As much as I despise the act, to have Congress pass a constitutional amendment to prevent desecration of the flag is an insult to the American freedom, independence, righteousness, free expression of our freedoms and glory that it flies for and represents. It is the ideals that the flag represents that should be guarded forever, including the freedom to fly it or not to fly it, according to the Constitution and Bill of Rights. To pas this amendment against flag desecration would be the first step to the United States to becoming a repressive government diminishing the freedoms of speech and other basic rights of the American people.

Robert E. Flock
Staff Sergeant, United States Army (retired)

I am a Vietnam Veteran and retiree from the USAF and have recently been diagnosed with Multiple Myeloma, and incurable bone marrow cancer. Chances are very good that my disease was triggered while serving in Southeast Asia.

As a veteran I view and treat our flag with the greatest respect and as a symbol of the sacrifices that so many veterans have made in the defense of our country in so many wars and conflicts. As such, it disturbs me to se this symbols desecrated in ANY manner (even wearing it on clothing).

In spite of my own beliefs and feelings about the subject, I do not wish to force them upon others, and I deeply resent our elected leaders forcing it upon the nation. I would be curious to see how many of those said leaders ever served their country in the military.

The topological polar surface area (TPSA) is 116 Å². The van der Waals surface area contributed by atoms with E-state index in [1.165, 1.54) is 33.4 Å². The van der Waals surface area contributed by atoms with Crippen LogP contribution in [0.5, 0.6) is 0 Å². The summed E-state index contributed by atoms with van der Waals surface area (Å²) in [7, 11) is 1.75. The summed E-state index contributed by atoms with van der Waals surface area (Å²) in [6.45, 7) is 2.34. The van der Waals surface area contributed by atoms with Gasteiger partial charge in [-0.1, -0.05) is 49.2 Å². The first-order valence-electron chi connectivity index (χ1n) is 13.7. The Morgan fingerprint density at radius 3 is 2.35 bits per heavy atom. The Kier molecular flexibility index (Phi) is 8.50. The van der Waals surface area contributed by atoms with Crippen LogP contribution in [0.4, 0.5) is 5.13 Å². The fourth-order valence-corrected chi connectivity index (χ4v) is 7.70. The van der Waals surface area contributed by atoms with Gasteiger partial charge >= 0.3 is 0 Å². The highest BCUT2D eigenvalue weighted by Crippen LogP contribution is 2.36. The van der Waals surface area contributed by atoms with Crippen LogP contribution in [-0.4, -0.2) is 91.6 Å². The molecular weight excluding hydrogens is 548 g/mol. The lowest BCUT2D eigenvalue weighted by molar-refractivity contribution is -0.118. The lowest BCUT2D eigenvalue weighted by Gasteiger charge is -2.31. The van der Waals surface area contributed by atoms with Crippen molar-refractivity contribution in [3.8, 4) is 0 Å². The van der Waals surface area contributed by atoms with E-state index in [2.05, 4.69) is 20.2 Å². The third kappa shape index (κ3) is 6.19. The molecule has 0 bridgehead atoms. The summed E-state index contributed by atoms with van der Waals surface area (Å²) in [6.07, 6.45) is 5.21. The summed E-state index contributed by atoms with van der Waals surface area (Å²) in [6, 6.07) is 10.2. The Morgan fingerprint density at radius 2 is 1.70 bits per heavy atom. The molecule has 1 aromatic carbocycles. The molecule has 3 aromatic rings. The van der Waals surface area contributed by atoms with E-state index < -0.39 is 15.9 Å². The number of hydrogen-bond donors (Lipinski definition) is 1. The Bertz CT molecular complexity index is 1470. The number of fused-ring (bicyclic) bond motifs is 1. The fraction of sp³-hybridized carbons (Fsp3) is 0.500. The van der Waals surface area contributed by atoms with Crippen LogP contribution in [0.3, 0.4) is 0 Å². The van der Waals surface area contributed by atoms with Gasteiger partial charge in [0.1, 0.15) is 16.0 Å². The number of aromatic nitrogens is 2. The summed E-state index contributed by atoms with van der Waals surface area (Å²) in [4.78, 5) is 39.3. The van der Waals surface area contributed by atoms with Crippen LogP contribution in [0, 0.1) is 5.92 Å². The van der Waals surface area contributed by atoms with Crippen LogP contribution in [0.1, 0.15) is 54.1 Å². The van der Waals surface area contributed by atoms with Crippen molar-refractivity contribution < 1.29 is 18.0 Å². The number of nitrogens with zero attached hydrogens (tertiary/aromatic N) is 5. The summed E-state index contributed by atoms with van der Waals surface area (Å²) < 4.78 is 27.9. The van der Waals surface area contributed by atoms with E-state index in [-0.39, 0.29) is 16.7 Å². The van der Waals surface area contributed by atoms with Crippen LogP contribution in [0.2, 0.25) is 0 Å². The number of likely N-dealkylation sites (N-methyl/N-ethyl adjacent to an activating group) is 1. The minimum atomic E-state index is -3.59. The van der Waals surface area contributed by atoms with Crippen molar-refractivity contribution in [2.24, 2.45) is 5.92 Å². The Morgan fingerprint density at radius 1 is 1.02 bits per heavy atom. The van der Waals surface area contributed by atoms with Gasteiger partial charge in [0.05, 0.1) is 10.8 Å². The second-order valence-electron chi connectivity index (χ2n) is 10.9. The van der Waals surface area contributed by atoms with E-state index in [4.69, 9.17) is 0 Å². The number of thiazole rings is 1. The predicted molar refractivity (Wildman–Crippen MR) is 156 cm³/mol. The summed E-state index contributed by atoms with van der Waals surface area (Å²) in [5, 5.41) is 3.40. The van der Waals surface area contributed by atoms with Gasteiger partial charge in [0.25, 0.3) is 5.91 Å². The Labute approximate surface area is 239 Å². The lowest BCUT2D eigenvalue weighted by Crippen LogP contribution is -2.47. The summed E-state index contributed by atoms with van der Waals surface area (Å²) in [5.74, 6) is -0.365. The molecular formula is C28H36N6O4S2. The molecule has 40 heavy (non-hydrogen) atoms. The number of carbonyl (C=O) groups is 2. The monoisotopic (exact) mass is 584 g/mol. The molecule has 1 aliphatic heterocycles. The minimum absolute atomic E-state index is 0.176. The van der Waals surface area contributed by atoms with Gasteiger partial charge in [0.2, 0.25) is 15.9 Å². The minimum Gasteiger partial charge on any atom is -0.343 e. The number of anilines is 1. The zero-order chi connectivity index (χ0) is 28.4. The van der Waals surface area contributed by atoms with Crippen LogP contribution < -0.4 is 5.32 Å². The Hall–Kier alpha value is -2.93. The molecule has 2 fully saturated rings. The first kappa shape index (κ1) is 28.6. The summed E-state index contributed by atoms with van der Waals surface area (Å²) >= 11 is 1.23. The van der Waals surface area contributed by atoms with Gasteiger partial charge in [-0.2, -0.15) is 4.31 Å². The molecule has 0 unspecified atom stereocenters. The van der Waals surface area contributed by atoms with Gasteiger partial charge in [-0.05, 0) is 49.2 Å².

It is my belief that our leaders have lost complete contact with the people and are trying their best to erode what freedoms we have left.

Kenneth E. Irvine, MSgt, USAF, retired after 25 years and eight months of service
Cincinnati, Ohio

As much as I am personally opposed to acts of flag desecration, I am WHOLLY OPPOSED to Congress passing any laws abridging any rights of the citizens of the United States! A law that takes away the rights of the people to express themselves would be a far worse crime against this country than the loss of a flag due to desecration.

I volunteered to serve my country and served it well during that time. I have spent many months living on a submarine, underwater and overseas, under conditions deemed ‘cruel and unusual punishment’ for convicts, in order to try to protect the rights of all the citizens of this country. To have a law passed that effectively disables the First Amendment would be a slap in the face to me and to everyone else who has donated part or all of their life to preserving these freedoms.